And after a broadcast mass in the little church, an emotive rendition of Ave Maria that can be heard far and wide receives a similar response from listeners from their homes. It’s a beautiful reaction and warms the soul to know that this often over-touristy coastal resort beats with a good and sensitive heart.
One day we make an excursion further south along the Cilento Coast visiting a state-of-the-art buffalo mozzarella factory, with intimate lunch and wine-tasting at a vineyard cellar. We make a guided visit to the little-known but astonishingly intact Greek temples of Paestum that date from 6BC and later in tiny Minori taste the region’s signature tipple – limoncello made from the sfusato Amalfi ano lemons that proliferate in terrace gardens that cover steep hillsides along the coast.
Another day, we cruise romantically by private boat to the beautiful and ultra chic Isle of Capri where taxis with canvas sunroofs are waiting to whisk us up to the island’s main square for lunch. En route we don bathers and dive overboard for an invigorating dip followed by a refreshing beer while others contemplate visiting the Blue Grotto.
But the unexpected highlight here is lunch in the private home of Australian Anne-Maree Costa and her Italian husband, Andrea Pellegrino, at Scala, with balcony views across to the hilltop town of Ravello. Having lived here for seven years, Anne-Maree has become attuned to the seasons and creates a wonderful menu of local dishes and seasonal treats starting with glasses of refreshing prosecco and antipasti on the balcony.
She has invited Francesco Franzesi, an active member of the local Slow Food Movement to make assorted sourdough breads for lunch: walnut with wholemeal flour, polenta with fennel and orange with chestnuts. They are delicious and round out the meal of tagliatelle pasta gratin with smoked mozzarella, peas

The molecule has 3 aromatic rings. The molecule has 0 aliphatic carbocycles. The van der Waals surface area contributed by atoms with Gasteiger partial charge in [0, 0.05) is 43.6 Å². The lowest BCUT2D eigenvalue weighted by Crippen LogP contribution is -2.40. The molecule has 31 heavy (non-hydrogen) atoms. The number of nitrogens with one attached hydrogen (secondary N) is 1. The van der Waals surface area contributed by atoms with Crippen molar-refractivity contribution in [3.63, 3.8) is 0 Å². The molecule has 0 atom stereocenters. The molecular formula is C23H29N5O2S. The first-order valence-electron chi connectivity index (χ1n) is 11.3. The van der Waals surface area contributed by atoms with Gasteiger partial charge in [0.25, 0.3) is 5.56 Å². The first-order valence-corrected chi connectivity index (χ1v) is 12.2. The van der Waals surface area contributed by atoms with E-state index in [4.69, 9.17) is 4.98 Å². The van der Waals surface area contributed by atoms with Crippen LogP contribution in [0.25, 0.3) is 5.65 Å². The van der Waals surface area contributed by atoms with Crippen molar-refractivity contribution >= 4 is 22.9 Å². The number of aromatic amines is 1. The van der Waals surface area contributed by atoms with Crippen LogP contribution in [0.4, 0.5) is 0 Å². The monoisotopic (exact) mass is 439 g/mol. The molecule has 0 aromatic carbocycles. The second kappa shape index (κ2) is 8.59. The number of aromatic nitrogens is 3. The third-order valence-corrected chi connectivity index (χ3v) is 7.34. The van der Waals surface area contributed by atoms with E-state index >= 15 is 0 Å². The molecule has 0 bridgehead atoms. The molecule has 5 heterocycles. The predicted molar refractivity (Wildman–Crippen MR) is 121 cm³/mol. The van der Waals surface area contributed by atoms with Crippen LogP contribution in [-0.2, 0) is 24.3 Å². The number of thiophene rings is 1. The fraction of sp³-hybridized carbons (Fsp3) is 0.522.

and ham, local fennel sausages in tomato sauce and bitter broccoli, roasted potatoes with rosemary and fennel, roasted eggplant with tomatoes and fresh basil, and local peppers with hand-made breadcrumbs.
But it’s the desserts that leave us wanting more: Andrea’s mother’s potato-based light-as-air zeppola or doughnuts that are traditionally made at Christmas, and a still-warm shortcrust chestnut pie. We finish like locals with shots of limoncello, cicerenella (made from orange and fennel), lemon cream liqueur and grappa before heading home.
And we go home feeling like locals too, having blended into this small, intimate coastal community for a week – absorbing all its natural beauty and warm conviviality. It’s the stuff of memories, we decide, some of us putting our hands up for another helping of Italy with Stefano next year.
COUPLES WILL LOVE:
Early morning walks in the blissful Tuscan countryside before villagers wake, quiet moments by the pool at dusk; and once on the Amalfi Coast enjoying a glass of crisp rosé together from your spacious villa terrace in Positano as the lights of the steep-sided village come on below – simply breathtaking.
Sitting together on the bow of the private yacht while cruising along the Amalfi Coast admiring cliff-hugging luxury villas and then on to the Isle of Capri sailing via the Faragliono di Mezzo arch – just wide enough for the boat to pass through.
WHEN YOU’VE HAD YOUR FILL:
(Where to go and what to do outside the food and wine options) Make the most of free time to go shopping in Florence for quality leather ware, silverware and the latest European fashions; or you can break away from the others and enjoy your very own memorable adventure.
FOR A SPECIAL SOUVENIR:
Have a pair of Capritouch sandals custom-made at the fabulous Mariorita concept store adjacent to the beautiful Capri Palace Hotel & Spa in Anacapri. They take just minutes with your initials stamped on the inner-sole. Every time you slip them on, you’ll feel like you’re still tripping around Italy.
Cathay Pacific flies more than 70 times a week from Sydney, Melbourne, Brisbane, Cairns, Adelaide and Perth to Hong Kong, with excellent same day connections to Europe; phone 13 17 47.
Italy with Stefano dates for 2014 are: in Tuscany and the Amalfi Coast, May 10-24; and a new one in Veneto and Sicily regions, October 4-18. The all-inclusive price per person twin share is $12,900. Visit the website for more information.